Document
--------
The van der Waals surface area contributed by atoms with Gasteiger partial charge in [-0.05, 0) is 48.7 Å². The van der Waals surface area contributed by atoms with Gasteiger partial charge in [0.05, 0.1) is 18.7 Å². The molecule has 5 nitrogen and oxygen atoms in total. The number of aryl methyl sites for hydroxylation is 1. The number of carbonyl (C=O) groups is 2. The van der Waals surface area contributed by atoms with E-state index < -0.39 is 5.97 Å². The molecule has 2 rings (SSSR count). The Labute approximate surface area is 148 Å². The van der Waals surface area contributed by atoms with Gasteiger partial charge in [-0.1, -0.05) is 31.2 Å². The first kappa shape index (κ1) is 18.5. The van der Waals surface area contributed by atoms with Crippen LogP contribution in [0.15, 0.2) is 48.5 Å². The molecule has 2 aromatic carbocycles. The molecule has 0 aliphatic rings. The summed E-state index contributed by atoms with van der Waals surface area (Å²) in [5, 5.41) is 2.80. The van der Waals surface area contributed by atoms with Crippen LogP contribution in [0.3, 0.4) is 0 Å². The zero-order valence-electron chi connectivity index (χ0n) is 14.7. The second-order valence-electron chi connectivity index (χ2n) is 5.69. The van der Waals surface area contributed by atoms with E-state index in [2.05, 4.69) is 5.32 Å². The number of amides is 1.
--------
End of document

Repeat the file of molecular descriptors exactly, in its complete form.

The van der Waals surface area contributed by atoms with Gasteiger partial charge in [-0.05, 0) is 48.7 Å². The van der Waals surface area contributed by atoms with Gasteiger partial charge in [0.05, 0.1) is 18.7 Å². The molecule has 5 nitrogen and oxygen atoms in total. The number of aryl methyl sites for hydroxylation is 1. The number of carbonyl (C=O) groups is 2. The van der Waals surface area contributed by atoms with E-state index < -0.39 is 5.97 Å². The molecule has 2 rings (SSSR count). The Labute approximate surface area is 148 Å². The van der Waals surface area contributed by atoms with Gasteiger partial charge in [-0.1, -0.05) is 31.2 Å². The first kappa shape index (κ1) is 18.5. The van der Waals surface area contributed by atoms with Crippen LogP contribution in [0.15, 0.2) is 48.5 Å². The molecule has 2 aromatic carbocycles. The molecule has 0 aliphatic rings. The summed E-state index contributed by atoms with van der Waals surface area (Å²) in [5, 5.41) is 2.80. The van der Waals surface area contributed by atoms with Crippen LogP contribution in [0.3, 0.4) is 0 Å². The zero-order valence-electron chi connectivity index (χ0n) is 14.7. The second-order valence-electron chi connectivity index (χ2n) is 5.69. The van der Waals surface area contributed by atoms with E-state index in [2.05, 4.69) is 5.32 Å². The number of amides is 1.